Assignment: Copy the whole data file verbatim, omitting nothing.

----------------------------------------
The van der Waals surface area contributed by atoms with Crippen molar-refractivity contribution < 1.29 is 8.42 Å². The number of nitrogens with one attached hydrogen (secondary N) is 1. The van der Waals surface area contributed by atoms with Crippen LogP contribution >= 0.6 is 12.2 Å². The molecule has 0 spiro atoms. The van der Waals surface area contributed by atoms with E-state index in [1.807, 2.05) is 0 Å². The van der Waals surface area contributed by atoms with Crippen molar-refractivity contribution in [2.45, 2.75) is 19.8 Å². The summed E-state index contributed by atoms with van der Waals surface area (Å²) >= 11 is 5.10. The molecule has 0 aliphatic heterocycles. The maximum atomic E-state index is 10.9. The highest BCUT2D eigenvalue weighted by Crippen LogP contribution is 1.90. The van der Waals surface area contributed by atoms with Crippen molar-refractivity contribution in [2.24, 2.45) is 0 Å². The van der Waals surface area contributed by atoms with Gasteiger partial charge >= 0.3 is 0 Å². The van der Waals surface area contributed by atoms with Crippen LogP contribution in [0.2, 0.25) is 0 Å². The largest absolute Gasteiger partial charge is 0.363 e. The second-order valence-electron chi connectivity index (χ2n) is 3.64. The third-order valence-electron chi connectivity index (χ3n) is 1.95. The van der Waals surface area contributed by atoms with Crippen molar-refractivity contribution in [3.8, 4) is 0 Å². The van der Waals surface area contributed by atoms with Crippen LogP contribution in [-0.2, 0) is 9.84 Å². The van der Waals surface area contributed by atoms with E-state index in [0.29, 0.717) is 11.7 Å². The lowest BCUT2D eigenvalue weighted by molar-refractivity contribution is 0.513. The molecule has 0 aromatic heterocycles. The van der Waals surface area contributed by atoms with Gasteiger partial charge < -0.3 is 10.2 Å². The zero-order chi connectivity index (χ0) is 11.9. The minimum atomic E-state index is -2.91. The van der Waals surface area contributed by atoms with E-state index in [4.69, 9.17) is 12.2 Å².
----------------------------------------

The van der Waals surface area contributed by atoms with Crippen molar-refractivity contribution < 1.29 is 8.42 Å². The number of nitrogens with one attached hydrogen (secondary N) is 1. The van der Waals surface area contributed by atoms with Crippen LogP contribution >= 0.6 is 12.2 Å². The molecule has 0 spiro atoms. The van der Waals surface area contributed by atoms with E-state index in [1.807, 2.05) is 0 Å². The van der Waals surface area contributed by atoms with Crippen molar-refractivity contribution in [2.45, 2.75) is 19.8 Å². The summed E-state index contributed by atoms with van der Waals surface area (Å²) >= 11 is 5.10. The molecule has 0 aliphatic heterocycles. The maximum atomic E-state index is 10.9. The highest BCUT2D eigenvalue weighted by Crippen LogP contribution is 1.90. The van der Waals surface area contributed by atoms with Crippen molar-refractivity contribution in [2.24, 2.45) is 0 Å². The van der Waals surface area contributed by atoms with Gasteiger partial charge >= 0.3 is 0 Å². The van der Waals surface area contributed by atoms with Crippen LogP contribution in [0.2, 0.25) is 0 Å². The largest absolute Gasteiger partial charge is 0.363 e. The second-order valence-electron chi connectivity index (χ2n) is 3.64. The third-order valence-electron chi connectivity index (χ3n) is 1.95. The van der Waals surface area contributed by atoms with Crippen molar-refractivity contribution in [3.8, 4) is 0 Å². The van der Waals surface area contributed by atoms with Crippen LogP contribution in [-0.2, 0) is 9.84 Å². The van der Waals surface area contributed by atoms with E-state index in [0.29, 0.717) is 11.7 Å². The lowest BCUT2D eigenvalue weighted by molar-refractivity contribution is 0.513. The molecule has 0 aromatic heterocycles. The van der Waals surface area contributed by atoms with Gasteiger partial charge < -0.3 is 10.2 Å². The zero-order chi connectivity index (χ0) is 11.9. The minimum atomic E-state index is -2.91. The van der Waals surface area contributed by atoms with E-state index in [4.69, 9.17) is 12.2 Å².